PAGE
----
Ecuadorian director Sebastian Cordero’s sincere but unsatisfying sci-fi thriller is in the newfound tradition of found footage, videotape postmortems made public to spike impending doom and gloom with sentimental inspiration. Europa One is a private spacecraft with a multinational crew dispatched to the Jupiter moon of Europa after NASA suggests life might lurk beneath its ice layers. It opens when the mission’s realty show-like daily show is cut off following a solar storm. Next step, predictably, is airing of the jagged interlude between the disruption and the end of the mission. Something went badly and desperately wrong after the cutoff, leaving Cordero to reconstruct the descent into the moon’s abyss. He begins ably enough, with a crewmember attempting repair work cut loose to drift into an impressively immense void.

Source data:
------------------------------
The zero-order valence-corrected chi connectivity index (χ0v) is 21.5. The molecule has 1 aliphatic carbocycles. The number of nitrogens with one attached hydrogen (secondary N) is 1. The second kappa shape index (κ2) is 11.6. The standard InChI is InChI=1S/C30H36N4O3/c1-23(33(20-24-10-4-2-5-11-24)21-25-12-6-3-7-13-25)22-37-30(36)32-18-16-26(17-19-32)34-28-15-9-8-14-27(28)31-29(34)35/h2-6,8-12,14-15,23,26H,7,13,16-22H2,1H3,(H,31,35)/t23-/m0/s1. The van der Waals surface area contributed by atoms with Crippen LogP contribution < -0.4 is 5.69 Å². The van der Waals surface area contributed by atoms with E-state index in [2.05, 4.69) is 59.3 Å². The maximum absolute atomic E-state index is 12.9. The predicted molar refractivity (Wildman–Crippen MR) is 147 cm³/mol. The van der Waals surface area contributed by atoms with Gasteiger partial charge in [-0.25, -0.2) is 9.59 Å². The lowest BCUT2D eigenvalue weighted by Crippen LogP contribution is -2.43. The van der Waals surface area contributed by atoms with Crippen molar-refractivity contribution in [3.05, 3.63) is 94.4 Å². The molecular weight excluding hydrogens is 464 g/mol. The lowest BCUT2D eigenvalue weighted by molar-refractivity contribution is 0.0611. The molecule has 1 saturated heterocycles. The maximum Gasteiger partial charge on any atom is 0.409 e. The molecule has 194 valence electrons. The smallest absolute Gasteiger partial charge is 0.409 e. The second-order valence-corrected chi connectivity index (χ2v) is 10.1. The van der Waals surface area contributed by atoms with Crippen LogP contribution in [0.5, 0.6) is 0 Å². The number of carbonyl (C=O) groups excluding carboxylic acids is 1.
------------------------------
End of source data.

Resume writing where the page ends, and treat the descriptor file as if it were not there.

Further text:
But once on the planet — their found footage fate decided — there’s only the run-up to the end. Cordero fractures time lines and ramps up the video flickering to give the narrative a nervous real-time feel. He zooms in on the earnest astronauts as they realize they’re in over the heads. He manipulates soundtrack and lighting to force-feed portents. Static is his best friend.
But tropes and tricks carry deep space stories only so far. Suspense depends on the characters who convey it, and Cordero’s acting crew is serviceable at best. In the end, they’re just acting out their own “brave” decimation, with a predictable kicker. Moral of the story: Don’t mess with “foreign” ecosystems unless you’re ready for crash landings, hot flashes, and things that glow in the dark.